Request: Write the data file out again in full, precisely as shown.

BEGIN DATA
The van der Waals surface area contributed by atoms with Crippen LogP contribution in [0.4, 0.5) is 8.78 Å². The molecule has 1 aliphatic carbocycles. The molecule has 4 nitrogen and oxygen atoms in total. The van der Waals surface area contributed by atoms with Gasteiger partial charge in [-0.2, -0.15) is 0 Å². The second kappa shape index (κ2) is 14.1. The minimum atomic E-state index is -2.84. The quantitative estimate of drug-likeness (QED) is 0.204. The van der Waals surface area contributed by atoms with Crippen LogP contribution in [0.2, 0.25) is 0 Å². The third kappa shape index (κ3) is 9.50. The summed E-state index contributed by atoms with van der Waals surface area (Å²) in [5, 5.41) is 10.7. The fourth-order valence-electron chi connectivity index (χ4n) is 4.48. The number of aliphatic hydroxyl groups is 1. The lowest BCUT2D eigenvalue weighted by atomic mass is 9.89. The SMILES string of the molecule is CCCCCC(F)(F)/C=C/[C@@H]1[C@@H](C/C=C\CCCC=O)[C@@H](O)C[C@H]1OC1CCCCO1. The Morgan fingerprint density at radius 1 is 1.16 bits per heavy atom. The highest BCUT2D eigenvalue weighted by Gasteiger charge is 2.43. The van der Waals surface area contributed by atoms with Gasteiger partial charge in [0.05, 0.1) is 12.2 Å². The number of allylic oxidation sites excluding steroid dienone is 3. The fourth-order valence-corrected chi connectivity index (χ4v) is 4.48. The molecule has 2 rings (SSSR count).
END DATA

The van der Waals surface area contributed by atoms with Crippen LogP contribution in [0.4, 0.5) is 8.78 Å². The molecule has 1 aliphatic carbocycles. The molecule has 4 nitrogen and oxygen atoms in total. The van der Waals surface area contributed by atoms with Gasteiger partial charge in [-0.2, -0.15) is 0 Å². The second kappa shape index (κ2) is 14.1. The minimum atomic E-state index is -2.84. The quantitative estimate of drug-likeness (QED) is 0.204. The van der Waals surface area contributed by atoms with Crippen LogP contribution in [0.2, 0.25) is 0 Å². The third kappa shape index (κ3) is 9.50. The summed E-state index contributed by atoms with van der Waals surface area (Å²) in [5, 5.41) is 10.7. The fourth-order valence-electron chi connectivity index (χ4n) is 4.48. The number of aliphatic hydroxyl groups is 1. The lowest BCUT2D eigenvalue weighted by atomic mass is 9.89. The SMILES string of the molecule is CCCCCC(F)(F)/C=C/[C@@H]1[C@@H](C/C=C\CCCC=O)[C@@H](O)C[C@H]1OC1CCCCO1. The Morgan fingerprint density at radius 1 is 1.16 bits per heavy atom. The highest BCUT2D eigenvalue weighted by Gasteiger charge is 2.43. The van der Waals surface area contributed by atoms with Gasteiger partial charge in [0.05, 0.1) is 12.2 Å². The number of allylic oxidation sites excluding steroid dienone is 3. The fourth-order valence-corrected chi connectivity index (χ4v) is 4.48. The molecule has 2 rings (SSSR count).